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Finite and Infinite Games: A Vision of Life as Play and Possibility Mass Market Paperback – August 12, 1987
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For example, the book contains an interesting theory about sexuality, as being either a finite game (§§ 54-59) or an infinite game (§§ 60-62). The contrast between perceiving sexual relationships as finite or infinite is startling. On a broader (yet surprisingly even more personal) level, in his chapter titled "A Finite Game Occurs Within a World" (ch. 4), Carse explores the individual's struggle with defining, regarding, and regulating the world around oneself in a way that includes everyone around one, or just oneself alone.
The first step in appreciating this book is understanding that any relationship or process can be characterized in "finite" or "infinite" terms. The second step is recognizing that that characterization is almost always a matter of choice and that, by choosing to characterize a relationship as "infinite," one can redefine it in a meaningful and healthy way. After reading this book, you may never look at the world around you, or at any relationship, or at yourself in quite the same way. This book reconfigures thinking about interpersonal reality as deeply as Kuhn's "Structure of Scientific Revolutions" reconfigured thinking about the scientific method.
This is what philosophy should be like. It is philosophical poetry. One of the most unique aspects of the book is that nowhere does Carse attack another view or provide a first principles defense of his own view. He provides a vision, helps us reinterpret the world, and then lets the insight it provides be its own defense. The following quote from the text reflects much on Carse's project:
"Storytellers do not convert their listeners; they do not move them into the territory of a superior truth. Ignoring the issue of truth and falsehood altogether, they offer only vision. Storytelling is therefore not combative; it does not succeed or fail. A story cannot be obeyed. Instead of placing one body of knowledge against another, storytellers invite us to return from knowledge to thinking, from a bounding way of looking to an horizonal way of seeing." (sec 78)
Perhaps Carse cannot succeed in his project, but certainly his vision is compelling.
Robert Pirsig is quoted on the back cover: "Normally we add new facts to existing knowledge.Read more ›
I wouldn't call "Finite and Infinite Games" a 'willful complication of thought,' as one reviewer put it; if it is, it is only in the sense that new ways of looking at the world seem complicated at first. That said, Carse's enthusiasm for his concept of finite and infinite games tends to get the better of him, inasmuch as he is often too quick to file phenomena into either the 'finite' category or the 'infinite' category, when a more subtle approach would be appropriate. But, as I said, this is more poetry than science.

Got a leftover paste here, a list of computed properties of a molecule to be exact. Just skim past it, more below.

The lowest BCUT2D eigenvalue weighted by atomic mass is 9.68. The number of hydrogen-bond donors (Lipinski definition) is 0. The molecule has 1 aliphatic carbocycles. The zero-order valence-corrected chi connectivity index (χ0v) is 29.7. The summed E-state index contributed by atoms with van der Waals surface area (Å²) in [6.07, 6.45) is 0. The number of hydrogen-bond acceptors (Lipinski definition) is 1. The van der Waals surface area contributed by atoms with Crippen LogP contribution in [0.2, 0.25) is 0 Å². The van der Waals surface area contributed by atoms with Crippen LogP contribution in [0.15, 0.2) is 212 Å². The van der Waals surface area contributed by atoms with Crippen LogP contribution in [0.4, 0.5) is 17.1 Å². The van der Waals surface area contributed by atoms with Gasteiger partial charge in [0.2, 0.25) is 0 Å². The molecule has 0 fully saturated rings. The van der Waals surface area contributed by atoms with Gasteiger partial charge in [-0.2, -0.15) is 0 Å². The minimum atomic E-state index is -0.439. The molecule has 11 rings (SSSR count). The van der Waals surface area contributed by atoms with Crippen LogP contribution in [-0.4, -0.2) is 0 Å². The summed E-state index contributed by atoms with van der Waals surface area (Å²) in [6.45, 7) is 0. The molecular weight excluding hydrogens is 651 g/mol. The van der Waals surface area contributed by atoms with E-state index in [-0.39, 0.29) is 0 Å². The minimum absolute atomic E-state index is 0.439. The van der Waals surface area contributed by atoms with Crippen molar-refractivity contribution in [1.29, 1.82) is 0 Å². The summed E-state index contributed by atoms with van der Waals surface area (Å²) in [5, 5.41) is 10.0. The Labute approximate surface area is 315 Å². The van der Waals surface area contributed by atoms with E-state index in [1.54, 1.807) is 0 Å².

Which is not to say that Carse's book is useless, or 'metaphysical': in fact, I found it to be one of the more profound books I've ever read, if only for the many startling thoughts contained in it. Carse's treatments of sexuality, the unspeakability of nature, indeed, the whole idea of an infinite activity, all resonated with me, if not for their truth, then for the possibility of their truth.
Possibility, in fact, is a major theme of this book: as Carse puts it: "Who must play cannot play." Which means, you have a lot more freedom than you think, if you are aware of the customary nature of human activities and how their boundaries can be played with. One doesn't have infinite power; indeed, infinite players, according to Carse, do not seek power as an end but only as a means to continuing play. How much truth there is in such a claim I leave to the reader, where it is sure to be much more lively.
In short, read this book, be captivated by it, but don't expect any final answers.
Most Recent Customer Reviews
If I had been introduced to this book as a young person - I wonder what my life would be like now. Should come leather bound and placed on the shelf next and prior to the bible... Read morePublished 9 days ago by j_jones
All weapons are designed to affect others without affecting ourselves, to make others answerable to the technology in our control.Published 26 days ago by Sam Smeed
This book provides a way to reconceptualise the world entirely. Its methods can be applied to a myriad of disciplines and ideas. Truly profound.Published 29 days ago by Thaddeus
I thought this was exactly what I was looking for when I picked it up, and I'm sure that a lot of people will. Read morePublished 1 month ago by zeroKelvin
My favorite book, ever. I've re-read this multiple times and have given my copy to a dear friend :)Published 1 month ago by Jenn
Cohesive and thought-provoking.
Now, the challenge of finding ways different types of game players can continue enjoying the game and valuing the lessons learned along the... Read more
This is a book hard to classify. I bought it because I read some fragments of it in Robert Fulghum's Words I Wish I Wrote: A Collection of Writing That Inspired My Ideas, where he... Read morePublished 2 months ago by Odysseus at home